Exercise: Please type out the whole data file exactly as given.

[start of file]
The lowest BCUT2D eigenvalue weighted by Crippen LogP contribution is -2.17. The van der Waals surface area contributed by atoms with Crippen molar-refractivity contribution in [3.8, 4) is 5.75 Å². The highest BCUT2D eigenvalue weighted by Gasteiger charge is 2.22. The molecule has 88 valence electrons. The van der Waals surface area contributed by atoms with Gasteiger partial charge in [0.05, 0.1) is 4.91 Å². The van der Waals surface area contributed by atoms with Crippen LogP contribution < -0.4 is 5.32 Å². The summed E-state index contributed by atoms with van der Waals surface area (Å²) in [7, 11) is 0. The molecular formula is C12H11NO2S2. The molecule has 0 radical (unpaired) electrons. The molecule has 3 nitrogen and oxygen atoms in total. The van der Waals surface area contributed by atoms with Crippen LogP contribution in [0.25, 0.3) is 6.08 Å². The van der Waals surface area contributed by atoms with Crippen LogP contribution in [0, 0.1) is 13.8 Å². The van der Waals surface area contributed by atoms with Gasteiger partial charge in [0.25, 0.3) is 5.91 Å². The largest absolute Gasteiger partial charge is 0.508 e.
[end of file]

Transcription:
The lowest BCUT2D eigenvalue weighted by Crippen LogP contribution is -2.17. The van der Waals surface area contributed by atoms with Crippen molar-refractivity contribution in [3.8, 4) is 5.75 Å². The highest BCUT2D eigenvalue weighted by Gasteiger charge is 2.22. The molecule has 88 valence electrons. The van der Waals surface area contributed by atoms with Gasteiger partial charge in [0.05, 0.1) is 4.91 Å². The van der Waals surface area contributed by atoms with Crippen LogP contribution < -0.4 is 5.32 Å². The summed E-state index contributed by atoms with van der Waals surface area (Å²) in [7, 11) is 0. The molecular formula is C12H11NO2S2. The molecule has 0 radical (unpaired) electrons. The molecule has 3 nitrogen and oxygen atoms in total. The van der Waals surface area contributed by atoms with Crippen LogP contribution in [0.25, 0.3) is 6.08 Å². The van der Waals surface area contributed by atoms with Crippen LogP contribution in [0, 0.1) is 13.8 Å². The van der Waals surface area contributed by atoms with Gasteiger partial charge in [0.25, 0.3) is 5.91 Å². The largest absolute Gasteiger partial charge is 0.508 e.